20 University of Maine Extension staff will collaborate to offer 4-6 (12-hour) trainings to 125 beginning farmers and 175 one-on-one consultations around Maine. These programs will assist in analyzing the feasibility of client farm operations.
200 beginning farmers develop business, marketing, and/or production plans as a result of the trainings/consultations.
This project distinguishes itself by training and equipping University of Maine Cooperative Extension staff to offer small-class and one-on-one personalized guidance to beginning farmers. This will allow farmers to comprehensively explore, and continue working towards ensuring, the viability of their farm business ideas.
Processing all the information that is available to beginning farmers is often overwhelming and can render prospective farmers unable to know where to start. Being able to attend small, local classes geared to specifically address the most pressing issues Maine’s beginning farmers have, and/or to take advantage of the one-on-one consultation that the Agriculture Extension staff will be equipped to provide after this training is crucial to their success. It will help make the process of getting started in farming more accessible, assist prospective farmers in bringing their farm business to fruition and provide the extra support and time needed in developing marketing, production and/or business plans for the farm.
Training is proposed to be a two-day, interactive workshop where we will train Extension staff in whole farm planning, business and financial plan development, record-keeping, marketing, and identifying other key service providers. By using a more personal, collaborative approach with our clients, we strive to develop business, marketing and/or production plans for their farms that are useful and utilized.
A two-day, interactive workshop in Winter 2017/2018 will be offered for 20 University of Maine Cooperative Extension Agriculture staff. We will present this workshop using adult audience teaching methodologies – such as honing practical skills, group exercises, soliciting feedback and just-in-time resources. Specifically, this will include things such as staff evaluating a farm enterprise so they can then walk a client through the process, using a group activity to exchange experiences to the benefit of all in the class and gathering feedback to learn how to improve future classes. It is intended that staff, in turn, will take these practices that they’ve become familiar with in class, and use them in conducting classes and one-on-one consultations in their local communities. Within a month after concluding this training, each staff member will start practicing their newly acquired skills by meeting with at least one, previously identified, beginning farmer client for a one-on-one consultation. This will give staff a chance to reinforce their new knowledge, improve effectiveness in assisting clients and build confidence in handling these requests. Farmers will have the chance to work through preliminary ideas and plans in a supportive, interactive, one-on-one environment.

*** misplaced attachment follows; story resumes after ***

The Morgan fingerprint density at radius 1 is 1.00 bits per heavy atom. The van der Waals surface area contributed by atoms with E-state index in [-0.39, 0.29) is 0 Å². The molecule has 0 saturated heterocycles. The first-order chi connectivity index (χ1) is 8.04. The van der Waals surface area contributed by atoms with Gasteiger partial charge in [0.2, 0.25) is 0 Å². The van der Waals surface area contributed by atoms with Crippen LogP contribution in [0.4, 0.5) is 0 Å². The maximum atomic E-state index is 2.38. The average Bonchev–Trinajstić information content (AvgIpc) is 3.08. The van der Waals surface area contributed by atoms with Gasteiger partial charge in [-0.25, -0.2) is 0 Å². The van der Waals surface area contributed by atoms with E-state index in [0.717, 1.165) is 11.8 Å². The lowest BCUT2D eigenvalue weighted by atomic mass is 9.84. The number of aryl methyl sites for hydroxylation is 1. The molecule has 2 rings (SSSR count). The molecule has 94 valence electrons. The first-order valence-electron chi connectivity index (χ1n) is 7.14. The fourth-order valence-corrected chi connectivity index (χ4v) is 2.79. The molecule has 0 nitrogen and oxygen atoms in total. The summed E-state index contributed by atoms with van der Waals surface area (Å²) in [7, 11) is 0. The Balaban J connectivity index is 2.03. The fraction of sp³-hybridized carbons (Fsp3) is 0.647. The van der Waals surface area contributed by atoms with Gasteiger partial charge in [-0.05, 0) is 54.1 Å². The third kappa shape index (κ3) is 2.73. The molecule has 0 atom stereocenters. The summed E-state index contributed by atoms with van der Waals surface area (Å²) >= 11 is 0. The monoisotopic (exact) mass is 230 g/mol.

During the training, we will give an overview and key in on the essential elements of each of the topics given below by utilizing a diverse array of speakers to teach. The purpose of this is threefold – to take advantage of the speaker’s specific expertise, be exposed to different teaching techniques and to introduce students to the service providers who can assist them in their work.
- Whole farm planning – visioning, assessing resources, goals, creating plan (visioning, resource assessment and setting goals worksheets)
- Market development – marketing plans, market research (targeting your customers, spotting market trends, identifying your competition and 4Ps worksheets)
- Developing business plans – via course text, ‘Starting and Running a Small Farm Business’ by Sarah Aubrey
- Regulatory aspects of business – taxes
- Evaluating farm enterprises – enterprise budgets (using on-line enterprise budgets)
- Land acquisition (acquisition goals and action plan worksheets)
- Keeping production and financial records
- Identifying key service providers
Extension staff will receive class outlines, lecture slides, a searchable listing of key service providers, the course text, ‘Starting and Running a Small Farm Business’ by Sarah Aubrey and handouts to work on with clients to be easily accessed when offering their own Beginning Farmer classes and one-on-one consultations with clients. The project leaders will also provide e-mail and in-person support as requested and quarterly conference calls with class members to share successes, new resources discovered and ideas for more effective programming and assistance to clients.
Milestone Activities and Participation Summary
Educational activities and events conducted by the project team:
Beneficiaries who participated in the project’s educational activities and events:
The members of the UMaine Extension Aggies team who participated in this program completed pre-program evaluations to assess their comfort level in various business management topics and their knowledge of business management resources that are available to Maine farmers.
From these surveys we found that 42% of participants learned what enterprise budgets are and how to use them, who were not familiar with them before the program began. We are in the process of developing the post-survey to evaluate other knowledge and behavior changes, and will release that this March.
Performance Target Outcomes
Performance Target Outcomes - Service Providers
- 1 Curricula, factsheets and other educational tools
- 45 Consultations
- 1 Online trainings
- 3 Webinars/talks/presentations
- 1 9 University of Maine Extension staff collaborated to offer 3 (12-hour) trainings.
This data is being collected.